Blind-Siding the Public - The American Spectator | USA News and Politics
Blind-Siding the Public

In the land of the blind, the man with one eye is king. When it comes to Missouri’s rapidly proliferating special taxing districts, one-eyed kings pick millions of dollars out of the pockets of unseeing and unsuspecting consumers / taxpayers.

Who preys upon the sightless with such cruel impunity? More often than not, it is leading citizens and business organizations, taking advantage of poorly conceived laws with the stated purpose of promoting economic development.

Under Missouri laws established in the 1990s, transportation development districts (TDDs) and community improvement districts (CIDs) operate as micro-governments that direct tax revenues to private interests to use for the supposed benefit of their local communities. A primary benefit of a TDD — from the viewpoint of a single property owner or a group of owners banding together to form a district — is the ability to impose a tax on people with no vote in the matter.

Over the past two decades, more than 200 TDDs and nearly 300 CIDs have sprouted up in big cities, small towns, and suburban enclaves across the state. In 2014 and 2015, TDDs collected more than $175 million in tax revenue, according to the Missouri State Auditor’s Office. “Given that TDDs have been operating this way for nearly 20 years,” Show-Me Institute Policy Analyst Graham Renz has observed, “their collective impact is in the billions.” Before becoming a city councilman and later mayor of Neosho (pop. 12,000), south of Joplin, Richard Davidson served on the town’s school board from 2004 to 2008. He was shocked when supporters of a TDD sought an $800,000 contribution from the school district to support the building of new roads. “We educate kids,” he told the TDD proponents. “We don’t build roads.” Later he wrote a column for the Neosho Daily News titled, “TDD Spells Trouble for our Schools.”

The Neosho TDD was set up in 2009 to fund $6.9 million in transportation projects, with a projected $4.5 million coming from a half-cent sales tax from businesses within the district and another $2.4 million from the Missouri Department of Transportation. Like many TDDs, this is a special taxing district with no residents. Within its boundaries, the 550-acre district includes the city’s golf course, wooded areas, and mostly uncropped farmland, along with a small commercial strip with a Wal-Mart, a Lowes, and some other shops and restaurants. Through the half-cent sales tax, customers of those businesses have paid in excess of $500,000 a year to support the TDD’s activities.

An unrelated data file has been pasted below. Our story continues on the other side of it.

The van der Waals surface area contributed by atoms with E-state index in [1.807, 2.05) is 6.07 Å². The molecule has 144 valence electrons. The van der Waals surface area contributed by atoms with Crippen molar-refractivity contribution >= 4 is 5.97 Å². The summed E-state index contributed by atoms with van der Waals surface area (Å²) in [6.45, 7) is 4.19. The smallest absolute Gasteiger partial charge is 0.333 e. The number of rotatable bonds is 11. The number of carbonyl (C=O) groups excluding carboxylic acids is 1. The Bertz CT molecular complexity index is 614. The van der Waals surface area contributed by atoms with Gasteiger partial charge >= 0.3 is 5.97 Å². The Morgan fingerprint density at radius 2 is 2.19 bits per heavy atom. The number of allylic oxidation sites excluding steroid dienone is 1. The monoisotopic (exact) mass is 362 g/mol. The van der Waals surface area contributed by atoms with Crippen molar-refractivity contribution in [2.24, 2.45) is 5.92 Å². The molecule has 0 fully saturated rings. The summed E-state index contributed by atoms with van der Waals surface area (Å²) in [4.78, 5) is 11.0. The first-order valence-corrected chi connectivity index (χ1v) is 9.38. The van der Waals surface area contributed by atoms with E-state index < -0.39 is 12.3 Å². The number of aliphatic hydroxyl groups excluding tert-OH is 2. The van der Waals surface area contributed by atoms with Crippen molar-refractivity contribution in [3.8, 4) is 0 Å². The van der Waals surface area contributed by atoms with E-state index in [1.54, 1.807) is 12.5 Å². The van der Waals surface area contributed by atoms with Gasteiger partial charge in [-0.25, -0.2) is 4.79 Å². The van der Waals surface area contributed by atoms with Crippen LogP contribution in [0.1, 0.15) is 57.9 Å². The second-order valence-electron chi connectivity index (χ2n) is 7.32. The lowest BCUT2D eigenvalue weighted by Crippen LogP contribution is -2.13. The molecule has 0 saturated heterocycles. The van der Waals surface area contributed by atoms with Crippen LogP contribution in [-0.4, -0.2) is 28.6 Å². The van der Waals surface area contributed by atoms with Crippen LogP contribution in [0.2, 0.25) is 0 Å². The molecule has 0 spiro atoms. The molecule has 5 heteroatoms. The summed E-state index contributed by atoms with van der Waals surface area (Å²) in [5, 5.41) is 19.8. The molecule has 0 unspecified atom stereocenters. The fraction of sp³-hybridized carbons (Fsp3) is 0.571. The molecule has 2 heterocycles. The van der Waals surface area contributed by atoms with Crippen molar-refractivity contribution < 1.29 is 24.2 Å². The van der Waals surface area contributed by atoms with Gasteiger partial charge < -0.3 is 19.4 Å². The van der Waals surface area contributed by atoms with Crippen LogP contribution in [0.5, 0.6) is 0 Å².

So far, those efforts have not stimulated any new business development. But who is to say that the millions of dollars spent by the TDD on roads and transportation won’t at some point turn woods and idle farmland into valuable commercial property?

Davidson, who served as mayor of Neosho from 2010 to 2016, regards the TDD as a clear case in which the end (not so much economic development as the enrichment of a small number of private property owners) does not justify the means (taxing unseeing and unsuspecting consumers).

Community improvement districts work in a similar way. Examples include the luxurious Intercontinental Hotel on Country Club Plaza in Kansas City and the Cardinals’ Ballpark Village in downtown St. Louis. CIDs allow both of these commercial ventures to collect a one-percent sales “tax” from patrons, which is really just an artfully disguised part of the selling price.

TDDs and CIDs invite abuse of tax dollars. There is a better way. Let the voters decide. If the city fathers see a compelling reason for raising sales or other taxes for roads and other improvements, they should seek the approval of people who live and work in the city, not just property owners in some small and arbitrarily defined taxing district.

It is time to jettison two-decade-old Missouri laws that promote taxation without representation and provide a textbook example of what the 19th-century economist Frederic Bastiat called “legal plunder.”

Andrew Wilson, a longtime contributor to The American Spectator, is resident scholar and senior writer at the Show-Me Institute.


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